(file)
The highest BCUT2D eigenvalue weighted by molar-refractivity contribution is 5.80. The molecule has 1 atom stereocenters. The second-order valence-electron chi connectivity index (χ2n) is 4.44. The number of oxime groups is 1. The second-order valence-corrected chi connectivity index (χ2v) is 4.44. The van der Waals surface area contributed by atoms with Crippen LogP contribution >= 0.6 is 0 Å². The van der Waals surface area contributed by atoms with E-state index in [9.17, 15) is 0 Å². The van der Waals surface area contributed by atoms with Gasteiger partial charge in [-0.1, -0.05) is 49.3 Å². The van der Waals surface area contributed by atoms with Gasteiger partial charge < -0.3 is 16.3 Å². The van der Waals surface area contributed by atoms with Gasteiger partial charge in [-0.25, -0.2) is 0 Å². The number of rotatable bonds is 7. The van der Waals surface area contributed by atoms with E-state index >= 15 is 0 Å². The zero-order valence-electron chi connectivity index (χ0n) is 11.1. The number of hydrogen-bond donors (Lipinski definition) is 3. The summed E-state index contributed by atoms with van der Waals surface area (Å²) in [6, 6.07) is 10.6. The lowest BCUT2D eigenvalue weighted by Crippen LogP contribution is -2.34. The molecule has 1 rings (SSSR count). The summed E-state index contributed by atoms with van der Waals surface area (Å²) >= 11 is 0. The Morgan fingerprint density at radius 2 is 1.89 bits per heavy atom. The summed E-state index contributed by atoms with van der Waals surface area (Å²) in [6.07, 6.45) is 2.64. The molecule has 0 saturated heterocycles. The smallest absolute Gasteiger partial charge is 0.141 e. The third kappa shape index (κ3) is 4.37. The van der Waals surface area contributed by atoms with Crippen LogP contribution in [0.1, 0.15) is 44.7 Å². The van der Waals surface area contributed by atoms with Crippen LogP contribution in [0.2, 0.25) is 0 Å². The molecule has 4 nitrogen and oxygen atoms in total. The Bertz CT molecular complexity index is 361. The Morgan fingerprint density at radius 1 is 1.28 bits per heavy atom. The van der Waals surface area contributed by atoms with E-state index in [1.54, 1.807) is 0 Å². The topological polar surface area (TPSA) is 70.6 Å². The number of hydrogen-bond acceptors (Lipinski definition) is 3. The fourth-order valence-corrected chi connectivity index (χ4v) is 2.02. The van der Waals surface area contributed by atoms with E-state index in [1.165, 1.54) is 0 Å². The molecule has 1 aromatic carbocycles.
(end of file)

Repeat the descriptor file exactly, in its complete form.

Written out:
The highest BCUT2D eigenvalue weighted by molar-refractivity contribution is 5.80. The molecule has 1 atom stereocenters. The second-order valence-electron chi connectivity index (χ2n) is 4.44. The number of oxime groups is 1. The second-order valence-corrected chi connectivity index (χ2v) is 4.44. The van der Waals surface area contributed by atoms with Crippen LogP contribution >= 0.6 is 0 Å². The van der Waals surface area contributed by atoms with E-state index in [9.17, 15) is 0 Å². The van der Waals surface area contributed by atoms with Gasteiger partial charge in [-0.1, -0.05) is 49.3 Å². The van der Waals surface area contributed by atoms with Gasteiger partial charge < -0.3 is 16.3 Å². The van der Waals surface area contributed by atoms with Gasteiger partial charge in [-0.25, -0.2) is 0 Å². The number of rotatable bonds is 7. The van der Waals surface area contributed by atoms with E-state index >= 15 is 0 Å². The zero-order valence-electron chi connectivity index (χ0n) is 11.1. The number of hydrogen-bond donors (Lipinski definition) is 3. The summed E-state index contributed by atoms with van der Waals surface area (Å²) in [6, 6.07) is 10.6. The lowest BCUT2D eigenvalue weighted by Crippen LogP contribution is -2.34. The molecule has 1 rings (SSSR count). The summed E-state index contributed by atoms with van der Waals surface area (Å²) >= 11 is 0. The Morgan fingerprint density at radius 2 is 1.89 bits per heavy atom. The summed E-state index contributed by atoms with van der Waals surface area (Å²) in [6.07, 6.45) is 2.64. The molecule has 0 saturated heterocycles. The smallest absolute Gasteiger partial charge is 0.141 e. The third kappa shape index (κ3) is 4.37. The van der Waals surface area contributed by atoms with Crippen LogP contribution in [0.1, 0.15) is 44.7 Å². The van der Waals surface area contributed by atoms with Crippen LogP contribution in [0.2, 0.25) is 0 Å². The molecule has 4 nitrogen and oxygen atoms in total. The Bertz CT molecular complexity index is 361. The Morgan fingerprint density at radius 1 is 1.28 bits per heavy atom. The van der Waals surface area contributed by atoms with E-state index in [1.54, 1.807) is 0 Å². The topological polar surface area (TPSA) is 70.6 Å². The number of hydrogen-bond acceptors (Lipinski definition) is 3. The fourth-order valence-corrected chi connectivity index (χ4v) is 2.02. The van der Waals surface area contributed by atoms with E-state index in [1.165, 1.54) is 0 Å². The molecule has 1 aromatic carbocycles.